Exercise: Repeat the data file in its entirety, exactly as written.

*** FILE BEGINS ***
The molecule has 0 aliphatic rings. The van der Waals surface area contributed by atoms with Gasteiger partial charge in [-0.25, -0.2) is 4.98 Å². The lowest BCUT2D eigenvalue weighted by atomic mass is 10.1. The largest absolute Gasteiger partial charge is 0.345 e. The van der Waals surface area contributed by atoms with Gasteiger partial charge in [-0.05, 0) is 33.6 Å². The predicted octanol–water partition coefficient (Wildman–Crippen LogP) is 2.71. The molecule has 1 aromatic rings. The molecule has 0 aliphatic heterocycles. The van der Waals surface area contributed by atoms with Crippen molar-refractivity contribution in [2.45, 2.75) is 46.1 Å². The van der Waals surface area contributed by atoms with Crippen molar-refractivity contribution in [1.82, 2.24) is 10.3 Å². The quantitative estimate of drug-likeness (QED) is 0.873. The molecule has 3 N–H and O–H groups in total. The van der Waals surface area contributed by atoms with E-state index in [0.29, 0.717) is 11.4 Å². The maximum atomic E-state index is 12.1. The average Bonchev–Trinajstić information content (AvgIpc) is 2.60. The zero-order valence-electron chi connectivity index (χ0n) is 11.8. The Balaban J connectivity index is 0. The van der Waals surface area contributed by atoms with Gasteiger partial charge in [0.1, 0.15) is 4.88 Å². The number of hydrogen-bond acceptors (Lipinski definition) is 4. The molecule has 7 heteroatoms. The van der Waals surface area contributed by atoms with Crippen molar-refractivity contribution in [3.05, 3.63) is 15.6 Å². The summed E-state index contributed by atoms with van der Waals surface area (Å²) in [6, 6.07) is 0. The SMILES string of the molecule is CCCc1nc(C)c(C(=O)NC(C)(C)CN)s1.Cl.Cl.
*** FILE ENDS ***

The molecule has 0 aliphatic rings. The van der Waals surface area contributed by atoms with Gasteiger partial charge in [-0.25, -0.2) is 4.98 Å². The lowest BCUT2D eigenvalue weighted by atomic mass is 10.1. The largest absolute Gasteiger partial charge is 0.345 e. The van der Waals surface area contributed by atoms with Gasteiger partial charge in [-0.05, 0) is 33.6 Å². The predicted octanol–water partition coefficient (Wildman–Crippen LogP) is 2.71. The molecule has 1 aromatic rings. The molecule has 0 aliphatic heterocycles. The van der Waals surface area contributed by atoms with Crippen molar-refractivity contribution in [2.45, 2.75) is 46.1 Å². The van der Waals surface area contributed by atoms with Crippen molar-refractivity contribution in [1.82, 2.24) is 10.3 Å². The quantitative estimate of drug-likeness (QED) is 0.873. The molecule has 3 N–H and O–H groups in total. The van der Waals surface area contributed by atoms with E-state index in [0.29, 0.717) is 11.4 Å². The maximum atomic E-state index is 12.1. The average Bonchev–Trinajstić information content (AvgIpc) is 2.60. The zero-order valence-electron chi connectivity index (χ0n) is 11.8. The Balaban J connectivity index is 0. The van der Waals surface area contributed by atoms with Gasteiger partial charge in [0.1, 0.15) is 4.88 Å². The number of hydrogen-bond acceptors (Lipinski definition) is 4. The molecule has 7 heteroatoms. The van der Waals surface area contributed by atoms with Crippen molar-refractivity contribution in [3.05, 3.63) is 15.6 Å². The summed E-state index contributed by atoms with van der Waals surface area (Å²) in [6, 6.07) is 0. The SMILES string of the molecule is CCCc1nc(C)c(C(=O)NC(C)(C)CN)s1.Cl.Cl.